Idaho already has some of the most extreme abortion restrictions on the books, with nearly all abortions banned in the state and an affirmative defense law that essentially asserts any doctor who provides an abortion is guilty until proven innocent. And now Idaho Republicans have set their sights on hindering certain residents from traveling out of state to get an abortion.
A decade ago, when conservatives were attacking President Barack Obama’s Affordable Care Act as government encroachment in health care, they worked to amend state constitutions around the country to affirm a broad right for people to control their own medical decisions.
“Each competent adult shall have the right to make his or her own health care decisions,” reads section 38(a) of the Wyoming constitution’s Declaration of Rights, under the header “Right of healthcare access.” The provision was placed on Wyoming’s ballot by state lawmakers and approved by voters in 2012; voters saw ballot language that described the measure as preserving this right “from undue governmental infringement.”
Now these anti-ACA provisions—and their broad affirmations of a right to decide—have turned into an unlikely weapon in progressives’ fight against restrictions on abortion.
The first section of the legislative text is about as frank and clear as I've ever seen:
The legislature finds that Hawaii has long been a leader in advancing reproductive rights and advocating for access to affordable and comprehensive sexual and reproductive health care without discrimination. However, gaps in coverage and care still exist, and Hawaii benefits and protections have been threatened for years by a hostile federal administration that has attempted to restrict and repeal the federal Patient Protection and Affordable Care Act and limit access to sexual and reproductive health care. The Trump administration made it increasingly difficult for insurers to cover abortion care and assembled a Supreme Court that restricted abortion access and that may eliminate the Patient Protection and Affordable Care Act in the near future.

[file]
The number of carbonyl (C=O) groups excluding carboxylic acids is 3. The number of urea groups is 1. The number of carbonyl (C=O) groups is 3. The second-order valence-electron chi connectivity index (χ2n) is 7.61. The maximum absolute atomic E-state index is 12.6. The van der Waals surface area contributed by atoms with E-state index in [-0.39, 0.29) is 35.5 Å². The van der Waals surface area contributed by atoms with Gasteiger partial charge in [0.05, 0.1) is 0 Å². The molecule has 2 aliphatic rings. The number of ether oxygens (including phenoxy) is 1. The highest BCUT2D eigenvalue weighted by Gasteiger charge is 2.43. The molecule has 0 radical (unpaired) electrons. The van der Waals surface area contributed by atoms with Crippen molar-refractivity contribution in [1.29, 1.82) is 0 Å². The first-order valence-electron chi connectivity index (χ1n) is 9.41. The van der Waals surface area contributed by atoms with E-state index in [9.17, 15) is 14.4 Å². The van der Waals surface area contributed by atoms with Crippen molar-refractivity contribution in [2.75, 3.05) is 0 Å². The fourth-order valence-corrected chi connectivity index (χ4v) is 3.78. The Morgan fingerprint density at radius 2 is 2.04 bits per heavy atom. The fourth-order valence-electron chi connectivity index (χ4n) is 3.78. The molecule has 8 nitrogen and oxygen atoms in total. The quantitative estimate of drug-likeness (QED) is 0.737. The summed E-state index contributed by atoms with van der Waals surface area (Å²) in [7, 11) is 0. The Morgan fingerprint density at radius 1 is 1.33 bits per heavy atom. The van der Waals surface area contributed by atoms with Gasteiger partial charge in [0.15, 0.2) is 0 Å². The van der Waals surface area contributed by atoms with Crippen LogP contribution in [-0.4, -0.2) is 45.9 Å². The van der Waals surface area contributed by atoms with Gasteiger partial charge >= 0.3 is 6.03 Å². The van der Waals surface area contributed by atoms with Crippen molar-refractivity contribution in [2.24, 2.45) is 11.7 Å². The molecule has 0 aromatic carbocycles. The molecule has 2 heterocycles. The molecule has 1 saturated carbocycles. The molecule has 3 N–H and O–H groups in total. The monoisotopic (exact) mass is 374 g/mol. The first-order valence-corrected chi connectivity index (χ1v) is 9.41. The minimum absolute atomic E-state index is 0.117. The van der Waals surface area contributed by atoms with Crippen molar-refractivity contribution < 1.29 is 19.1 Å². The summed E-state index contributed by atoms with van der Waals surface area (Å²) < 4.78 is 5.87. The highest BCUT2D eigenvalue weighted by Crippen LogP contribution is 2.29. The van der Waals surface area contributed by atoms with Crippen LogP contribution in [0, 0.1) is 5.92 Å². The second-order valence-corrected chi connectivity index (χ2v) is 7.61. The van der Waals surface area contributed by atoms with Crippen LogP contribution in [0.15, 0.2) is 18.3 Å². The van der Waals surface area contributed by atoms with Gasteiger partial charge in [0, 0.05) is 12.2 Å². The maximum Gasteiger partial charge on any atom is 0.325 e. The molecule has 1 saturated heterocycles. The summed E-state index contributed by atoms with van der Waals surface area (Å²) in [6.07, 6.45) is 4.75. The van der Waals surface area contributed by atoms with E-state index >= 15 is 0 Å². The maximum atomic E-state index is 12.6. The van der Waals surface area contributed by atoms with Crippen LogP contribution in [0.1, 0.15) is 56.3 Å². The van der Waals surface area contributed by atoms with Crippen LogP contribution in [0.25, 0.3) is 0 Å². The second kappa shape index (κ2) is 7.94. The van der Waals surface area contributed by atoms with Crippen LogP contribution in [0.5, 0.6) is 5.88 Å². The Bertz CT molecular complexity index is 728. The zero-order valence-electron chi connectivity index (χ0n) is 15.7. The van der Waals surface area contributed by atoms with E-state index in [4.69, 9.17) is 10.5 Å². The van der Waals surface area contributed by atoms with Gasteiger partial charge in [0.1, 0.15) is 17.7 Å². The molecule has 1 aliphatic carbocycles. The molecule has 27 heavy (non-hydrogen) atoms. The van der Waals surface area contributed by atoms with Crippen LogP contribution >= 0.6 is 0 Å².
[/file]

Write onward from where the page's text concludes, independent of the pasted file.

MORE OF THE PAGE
For the first time, retail pharmacies, from corner drugstores to major chains like CVS and Walgreens, will be allowed to offer abortion pills in the United States under a regulatory change made Tuesday by the Food and Drug Administration. The action could significantly expand access to abortion through medication.
Until now, mifepristone — the first pill used in the two-drug medication abortion regimen — could be dispensed only by a few mail-order pharmacies or by specially certified doctors or clinics. Under the new F.D.A. rules, patients will still need a prescription from a certified health care provider, but any pharmacy that agrees to accept those prescriptions and abide by certain other criteria can dispense the pills in its stores and by mail order.
This would be a pretty big deal anyway, but given the Supreme Court's recent repeal of Roe vs. Wade, it obviously takes on even more significance.
TRENTON — Following votes by the boards of both the Individual Health Coverage Program and the Small Employer Health Benefits Program, the New Jersey Department of Banking and Insurance today announced that requirements for comprehensive abortion coverage among insurers in the individual and small employer markets will take effect for the start of the 2023 plan year on January 1, 2023.
The department issued a study last month that found a need for regulatory action to require coverage for abortion services without exceptions under health benefits plans regulated by the department. The study was performed as part of the implementation of the historic Freedom of Reproductive Choice Act signed by Governor Phil Murphy earlier this year.
At the department’s request, the Individual Health Coverage Program and the Small Employer Health Benefits Program boards began the process last month to implement coverage changes and the boards voted unanimously yesterday to formally accept the changes.